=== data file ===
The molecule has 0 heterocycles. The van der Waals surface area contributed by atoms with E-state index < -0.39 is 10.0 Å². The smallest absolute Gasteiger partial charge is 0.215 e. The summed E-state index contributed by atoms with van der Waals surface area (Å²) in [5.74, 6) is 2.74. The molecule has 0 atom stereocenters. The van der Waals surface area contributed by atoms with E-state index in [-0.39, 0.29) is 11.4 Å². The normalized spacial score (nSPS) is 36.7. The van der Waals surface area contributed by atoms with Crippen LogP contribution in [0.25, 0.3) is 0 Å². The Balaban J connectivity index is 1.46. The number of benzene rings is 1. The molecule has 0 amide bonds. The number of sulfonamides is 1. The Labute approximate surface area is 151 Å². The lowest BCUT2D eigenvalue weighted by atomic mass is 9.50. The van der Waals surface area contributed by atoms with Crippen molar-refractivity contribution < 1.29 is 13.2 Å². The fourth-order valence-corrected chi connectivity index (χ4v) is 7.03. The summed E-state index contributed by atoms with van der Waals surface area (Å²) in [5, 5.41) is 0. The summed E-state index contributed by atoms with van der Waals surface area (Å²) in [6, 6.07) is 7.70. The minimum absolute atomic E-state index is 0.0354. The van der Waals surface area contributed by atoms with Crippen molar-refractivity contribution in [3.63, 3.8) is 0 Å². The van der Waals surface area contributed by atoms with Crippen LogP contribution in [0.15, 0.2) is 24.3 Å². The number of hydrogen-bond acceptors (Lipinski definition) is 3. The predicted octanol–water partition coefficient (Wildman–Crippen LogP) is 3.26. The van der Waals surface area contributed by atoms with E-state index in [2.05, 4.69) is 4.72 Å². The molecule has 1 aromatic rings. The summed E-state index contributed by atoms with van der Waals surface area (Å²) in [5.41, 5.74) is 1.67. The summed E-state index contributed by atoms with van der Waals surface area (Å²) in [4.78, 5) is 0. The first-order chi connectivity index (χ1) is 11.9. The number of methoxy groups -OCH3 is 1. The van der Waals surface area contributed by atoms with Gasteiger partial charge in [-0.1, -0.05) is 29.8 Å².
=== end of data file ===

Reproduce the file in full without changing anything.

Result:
The molecule has 0 heterocycles. The van der Waals surface area contributed by atoms with E-state index < -0.39 is 10.0 Å². The smallest absolute Gasteiger partial charge is 0.215 e. The summed E-state index contributed by atoms with van der Waals surface area (Å²) in [5.74, 6) is 2.74. The molecule has 0 atom stereocenters. The van der Waals surface area contributed by atoms with E-state index in [-0.39, 0.29) is 11.4 Å². The normalized spacial score (nSPS) is 36.7. The van der Waals surface area contributed by atoms with Crippen LogP contribution in [0.25, 0.3) is 0 Å². The Balaban J connectivity index is 1.46. The number of benzene rings is 1. The molecule has 0 amide bonds. The number of sulfonamides is 1. The Labute approximate surface area is 151 Å². The lowest BCUT2D eigenvalue weighted by atomic mass is 9.50. The van der Waals surface area contributed by atoms with Crippen molar-refractivity contribution < 1.29 is 13.2 Å². The fourth-order valence-corrected chi connectivity index (χ4v) is 7.03. The summed E-state index contributed by atoms with van der Waals surface area (Å²) in [5, 5.41) is 0. The summed E-state index contributed by atoms with van der Waals surface area (Å²) in [6, 6.07) is 7.70. The minimum absolute atomic E-state index is 0.0354. The van der Waals surface area contributed by atoms with Crippen molar-refractivity contribution in [3.63, 3.8) is 0 Å². The van der Waals surface area contributed by atoms with Crippen LogP contribution in [0.15, 0.2) is 24.3 Å². The number of hydrogen-bond acceptors (Lipinski definition) is 3. The predicted octanol–water partition coefficient (Wildman–Crippen LogP) is 3.26. The van der Waals surface area contributed by atoms with E-state index in [2.05, 4.69) is 4.72 Å². The molecule has 1 aromatic rings. The summed E-state index contributed by atoms with van der Waals surface area (Å²) in [5.41, 5.74) is 1.67. The summed E-state index contributed by atoms with van der Waals surface area (Å²) in [4.78, 5) is 0. The first-order chi connectivity index (χ1) is 11.9. The number of methoxy groups -OCH3 is 1. The van der Waals surface area contributed by atoms with Gasteiger partial charge in [-0.1, -0.05) is 29.8 Å².